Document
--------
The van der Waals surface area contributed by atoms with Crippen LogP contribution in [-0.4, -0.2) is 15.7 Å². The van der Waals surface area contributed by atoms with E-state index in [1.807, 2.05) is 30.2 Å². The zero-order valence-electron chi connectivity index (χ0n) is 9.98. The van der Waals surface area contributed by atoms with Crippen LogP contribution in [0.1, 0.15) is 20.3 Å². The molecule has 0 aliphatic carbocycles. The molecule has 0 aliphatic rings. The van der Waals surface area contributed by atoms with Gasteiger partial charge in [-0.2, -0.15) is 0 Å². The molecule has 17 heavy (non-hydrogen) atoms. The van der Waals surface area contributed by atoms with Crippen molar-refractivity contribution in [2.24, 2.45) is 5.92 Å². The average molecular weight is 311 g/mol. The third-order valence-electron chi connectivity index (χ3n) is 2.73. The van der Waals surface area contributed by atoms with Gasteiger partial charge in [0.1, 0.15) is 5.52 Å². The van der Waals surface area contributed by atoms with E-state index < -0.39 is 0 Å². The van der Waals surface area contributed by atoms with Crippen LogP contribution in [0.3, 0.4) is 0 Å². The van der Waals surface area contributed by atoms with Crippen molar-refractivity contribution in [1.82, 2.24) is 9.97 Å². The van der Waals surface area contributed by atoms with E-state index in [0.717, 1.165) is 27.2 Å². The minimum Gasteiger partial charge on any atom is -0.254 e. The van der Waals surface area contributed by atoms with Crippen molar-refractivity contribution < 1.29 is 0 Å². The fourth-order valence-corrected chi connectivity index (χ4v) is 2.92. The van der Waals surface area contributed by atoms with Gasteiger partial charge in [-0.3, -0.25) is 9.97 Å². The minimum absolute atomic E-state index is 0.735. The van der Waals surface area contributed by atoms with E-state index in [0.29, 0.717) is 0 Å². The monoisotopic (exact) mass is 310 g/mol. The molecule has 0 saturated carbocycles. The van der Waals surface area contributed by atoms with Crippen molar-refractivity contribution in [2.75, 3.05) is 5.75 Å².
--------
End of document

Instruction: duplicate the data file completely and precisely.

The van der Waals surface area contributed by atoms with Crippen LogP contribution in [-0.4, -0.2) is 15.7 Å². The van der Waals surface area contributed by atoms with E-state index in [1.807, 2.05) is 30.2 Å². The zero-order valence-electron chi connectivity index (χ0n) is 9.98. The van der Waals surface area contributed by atoms with Crippen LogP contribution in [0.1, 0.15) is 20.3 Å². The molecule has 0 aliphatic carbocycles. The molecule has 0 aliphatic rings. The van der Waals surface area contributed by atoms with Gasteiger partial charge in [-0.2, -0.15) is 0 Å². The molecule has 17 heavy (non-hydrogen) atoms. The van der Waals surface area contributed by atoms with Crippen molar-refractivity contribution in [2.24, 2.45) is 5.92 Å². The average molecular weight is 311 g/mol. The third-order valence-electron chi connectivity index (χ3n) is 2.73. The van der Waals surface area contributed by atoms with Gasteiger partial charge in [0.1, 0.15) is 5.52 Å². The van der Waals surface area contributed by atoms with E-state index < -0.39 is 0 Å². The van der Waals surface area contributed by atoms with Crippen LogP contribution in [0.3, 0.4) is 0 Å². The van der Waals surface area contributed by atoms with Crippen molar-refractivity contribution in [1.82, 2.24) is 9.97 Å². The van der Waals surface area contributed by atoms with E-state index in [0.717, 1.165) is 27.2 Å². The minimum Gasteiger partial charge on any atom is -0.254 e. The van der Waals surface area contributed by atoms with Crippen molar-refractivity contribution < 1.29 is 0 Å². The fourth-order valence-corrected chi connectivity index (χ4v) is 2.92. The van der Waals surface area contributed by atoms with Gasteiger partial charge in [-0.3, -0.25) is 9.97 Å². The minimum absolute atomic E-state index is 0.735. The van der Waals surface area contributed by atoms with E-state index in [0.29, 0.717) is 0 Å². The monoisotopic (exact) mass is 310 g/mol. The molecule has 0 saturated carbocycles. The van der Waals surface area contributed by atoms with Crippen molar-refractivity contribution in [2.75, 3.05) is 5.75 Å².